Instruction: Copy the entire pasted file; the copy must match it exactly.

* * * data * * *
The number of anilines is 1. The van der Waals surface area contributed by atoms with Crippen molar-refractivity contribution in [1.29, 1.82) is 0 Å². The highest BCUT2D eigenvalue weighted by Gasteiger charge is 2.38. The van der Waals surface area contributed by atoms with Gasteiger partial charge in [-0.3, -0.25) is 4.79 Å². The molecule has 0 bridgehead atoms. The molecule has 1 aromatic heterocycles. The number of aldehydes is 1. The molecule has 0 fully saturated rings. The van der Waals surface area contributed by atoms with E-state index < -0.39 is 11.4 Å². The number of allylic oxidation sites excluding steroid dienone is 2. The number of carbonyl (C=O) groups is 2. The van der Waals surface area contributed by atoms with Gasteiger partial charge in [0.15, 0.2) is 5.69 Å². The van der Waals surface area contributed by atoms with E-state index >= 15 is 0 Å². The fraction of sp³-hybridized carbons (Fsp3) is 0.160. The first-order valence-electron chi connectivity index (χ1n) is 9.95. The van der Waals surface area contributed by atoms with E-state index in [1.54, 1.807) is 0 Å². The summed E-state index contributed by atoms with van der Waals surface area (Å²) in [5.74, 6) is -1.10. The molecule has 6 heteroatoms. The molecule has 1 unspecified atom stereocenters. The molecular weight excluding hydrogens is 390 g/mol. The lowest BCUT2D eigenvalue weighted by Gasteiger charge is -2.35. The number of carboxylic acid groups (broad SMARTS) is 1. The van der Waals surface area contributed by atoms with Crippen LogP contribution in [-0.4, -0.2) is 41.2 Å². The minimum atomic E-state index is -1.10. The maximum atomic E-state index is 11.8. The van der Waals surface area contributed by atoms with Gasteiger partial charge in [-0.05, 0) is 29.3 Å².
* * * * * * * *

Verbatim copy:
The number of anilines is 1. The van der Waals surface area contributed by atoms with Crippen molar-refractivity contribution in [1.29, 1.82) is 0 Å². The highest BCUT2D eigenvalue weighted by Gasteiger charge is 2.38. The van der Waals surface area contributed by atoms with Gasteiger partial charge in [-0.3, -0.25) is 4.79 Å². The molecule has 0 bridgehead atoms. The molecule has 1 aromatic heterocycles. The number of aldehydes is 1. The molecule has 0 fully saturated rings. The van der Waals surface area contributed by atoms with E-state index < -0.39 is 11.4 Å². The number of allylic oxidation sites excluding steroid dienone is 2. The number of carbonyl (C=O) groups is 2. The van der Waals surface area contributed by atoms with Gasteiger partial charge in [0.15, 0.2) is 5.69 Å². The van der Waals surface area contributed by atoms with E-state index >= 15 is 0 Å². The fraction of sp³-hybridized carbons (Fsp3) is 0.160. The first-order valence-electron chi connectivity index (χ1n) is 9.95. The van der Waals surface area contributed by atoms with E-state index in [1.54, 1.807) is 0 Å². The summed E-state index contributed by atoms with van der Waals surface area (Å²) in [5.74, 6) is -1.10. The molecule has 6 heteroatoms. The molecule has 1 unspecified atom stereocenters. The molecular weight excluding hydrogens is 390 g/mol. The lowest BCUT2D eigenvalue weighted by Gasteiger charge is -2.35. The number of carboxylic acid groups (broad SMARTS) is 1. The van der Waals surface area contributed by atoms with Crippen LogP contribution in [-0.4, -0.2) is 41.2 Å². The minimum atomic E-state index is -1.10. The maximum atomic E-state index is 11.8. The van der Waals surface area contributed by atoms with Gasteiger partial charge in [-0.05, 0) is 29.3 Å².